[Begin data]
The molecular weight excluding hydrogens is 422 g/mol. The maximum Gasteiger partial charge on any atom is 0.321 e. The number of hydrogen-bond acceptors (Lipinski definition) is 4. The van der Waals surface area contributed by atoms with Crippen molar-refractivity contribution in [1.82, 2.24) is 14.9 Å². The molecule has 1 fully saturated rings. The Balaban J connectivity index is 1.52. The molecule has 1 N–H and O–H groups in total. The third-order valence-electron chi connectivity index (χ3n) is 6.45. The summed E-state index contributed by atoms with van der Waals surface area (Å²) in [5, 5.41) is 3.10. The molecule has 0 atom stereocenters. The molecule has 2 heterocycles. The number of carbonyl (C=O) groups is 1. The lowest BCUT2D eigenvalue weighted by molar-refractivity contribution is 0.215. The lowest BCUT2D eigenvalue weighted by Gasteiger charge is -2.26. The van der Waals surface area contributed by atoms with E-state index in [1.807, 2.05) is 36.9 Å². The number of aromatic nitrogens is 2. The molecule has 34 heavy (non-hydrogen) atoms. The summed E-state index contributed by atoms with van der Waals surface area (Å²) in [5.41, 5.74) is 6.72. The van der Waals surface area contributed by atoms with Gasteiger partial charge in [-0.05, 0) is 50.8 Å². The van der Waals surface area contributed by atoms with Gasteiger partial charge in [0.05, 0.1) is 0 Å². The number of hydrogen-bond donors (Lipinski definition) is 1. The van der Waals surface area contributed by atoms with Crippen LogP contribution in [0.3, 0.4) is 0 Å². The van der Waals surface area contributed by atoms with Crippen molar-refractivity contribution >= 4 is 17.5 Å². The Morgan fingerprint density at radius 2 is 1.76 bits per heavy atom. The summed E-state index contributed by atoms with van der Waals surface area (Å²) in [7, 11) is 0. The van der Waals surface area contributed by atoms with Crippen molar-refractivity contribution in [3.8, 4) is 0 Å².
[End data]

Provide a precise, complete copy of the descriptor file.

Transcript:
The molecular weight excluding hydrogens is 422 g/mol. The maximum Gasteiger partial charge on any atom is 0.321 e. The number of hydrogen-bond acceptors (Lipinski definition) is 4. The van der Waals surface area contributed by atoms with Crippen molar-refractivity contribution in [1.82, 2.24) is 14.9 Å². The molecule has 1 fully saturated rings. The Balaban J connectivity index is 1.52. The molecule has 1 N–H and O–H groups in total. The third-order valence-electron chi connectivity index (χ3n) is 6.45. The summed E-state index contributed by atoms with van der Waals surface area (Å²) in [5, 5.41) is 3.10. The molecule has 0 atom stereocenters. The molecule has 2 heterocycles. The number of carbonyl (C=O) groups is 1. The lowest BCUT2D eigenvalue weighted by molar-refractivity contribution is 0.215. The lowest BCUT2D eigenvalue weighted by Gasteiger charge is -2.26. The van der Waals surface area contributed by atoms with E-state index in [1.807, 2.05) is 36.9 Å². The number of aromatic nitrogens is 2. The molecule has 34 heavy (non-hydrogen) atoms. The summed E-state index contributed by atoms with van der Waals surface area (Å²) in [5.41, 5.74) is 6.72. The van der Waals surface area contributed by atoms with Gasteiger partial charge in [-0.05, 0) is 50.8 Å². The van der Waals surface area contributed by atoms with Gasteiger partial charge in [0.05, 0.1) is 0 Å². The number of hydrogen-bond donors (Lipinski definition) is 1. The van der Waals surface area contributed by atoms with Crippen LogP contribution in [0.3, 0.4) is 0 Å². The van der Waals surface area contributed by atoms with Crippen molar-refractivity contribution >= 4 is 17.5 Å². The Morgan fingerprint density at radius 2 is 1.76 bits per heavy atom. The summed E-state index contributed by atoms with van der Waals surface area (Å²) in [7, 11) is 0. The van der Waals surface area contributed by atoms with Crippen molar-refractivity contribution in [3.8, 4) is 0 Å².